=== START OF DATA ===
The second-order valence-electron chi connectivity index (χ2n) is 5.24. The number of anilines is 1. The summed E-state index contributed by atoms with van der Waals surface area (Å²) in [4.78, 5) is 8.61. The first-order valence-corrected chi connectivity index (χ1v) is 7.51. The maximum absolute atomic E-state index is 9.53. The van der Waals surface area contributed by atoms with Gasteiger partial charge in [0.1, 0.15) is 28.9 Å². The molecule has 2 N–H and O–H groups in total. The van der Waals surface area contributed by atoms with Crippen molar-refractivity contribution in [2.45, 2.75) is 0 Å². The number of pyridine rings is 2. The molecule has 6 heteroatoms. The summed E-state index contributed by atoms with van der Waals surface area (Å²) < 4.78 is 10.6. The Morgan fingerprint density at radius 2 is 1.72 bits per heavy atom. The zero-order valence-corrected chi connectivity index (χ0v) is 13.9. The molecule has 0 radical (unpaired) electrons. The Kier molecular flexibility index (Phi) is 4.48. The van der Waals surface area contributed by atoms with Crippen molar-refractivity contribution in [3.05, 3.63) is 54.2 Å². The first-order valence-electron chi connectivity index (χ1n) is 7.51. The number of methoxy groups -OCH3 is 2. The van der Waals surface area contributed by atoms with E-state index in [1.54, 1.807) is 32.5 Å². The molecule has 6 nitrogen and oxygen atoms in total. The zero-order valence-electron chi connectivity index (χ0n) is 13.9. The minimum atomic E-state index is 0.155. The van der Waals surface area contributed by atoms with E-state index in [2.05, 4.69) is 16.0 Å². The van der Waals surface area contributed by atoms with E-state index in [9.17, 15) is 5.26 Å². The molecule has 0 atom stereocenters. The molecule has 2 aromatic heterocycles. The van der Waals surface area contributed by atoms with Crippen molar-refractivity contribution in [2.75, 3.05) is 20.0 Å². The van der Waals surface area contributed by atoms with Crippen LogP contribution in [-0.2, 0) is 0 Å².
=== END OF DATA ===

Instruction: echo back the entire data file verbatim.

The second-order valence-electron chi connectivity index (χ2n) is 5.24. The number of anilines is 1. The summed E-state index contributed by atoms with van der Waals surface area (Å²) in [4.78, 5) is 8.61. The first-order valence-corrected chi connectivity index (χ1v) is 7.51. The maximum absolute atomic E-state index is 9.53. The van der Waals surface area contributed by atoms with Gasteiger partial charge in [0.1, 0.15) is 28.9 Å². The molecule has 2 N–H and O–H groups in total. The van der Waals surface area contributed by atoms with Crippen molar-refractivity contribution in [2.45, 2.75) is 0 Å². The number of pyridine rings is 2. The molecule has 6 heteroatoms. The summed E-state index contributed by atoms with van der Waals surface area (Å²) < 4.78 is 10.6. The Morgan fingerprint density at radius 2 is 1.72 bits per heavy atom. The zero-order valence-corrected chi connectivity index (χ0v) is 13.9. The molecule has 0 radical (unpaired) electrons. The Kier molecular flexibility index (Phi) is 4.48. The van der Waals surface area contributed by atoms with Crippen molar-refractivity contribution in [3.05, 3.63) is 54.2 Å². The first-order valence-electron chi connectivity index (χ1n) is 7.51. The number of methoxy groups -OCH3 is 2. The van der Waals surface area contributed by atoms with E-state index in [1.54, 1.807) is 32.5 Å². The molecule has 6 nitrogen and oxygen atoms in total. The zero-order valence-electron chi connectivity index (χ0n) is 13.9. The minimum atomic E-state index is 0.155. The van der Waals surface area contributed by atoms with E-state index in [2.05, 4.69) is 16.0 Å². The van der Waals surface area contributed by atoms with E-state index in [9.17, 15) is 5.26 Å². The molecule has 0 atom stereocenters. The molecule has 2 aromatic heterocycles. The van der Waals surface area contributed by atoms with Crippen molar-refractivity contribution in [2.75, 3.05) is 20.0 Å². The van der Waals surface area contributed by atoms with Crippen LogP contribution in [-0.2, 0) is 0 Å².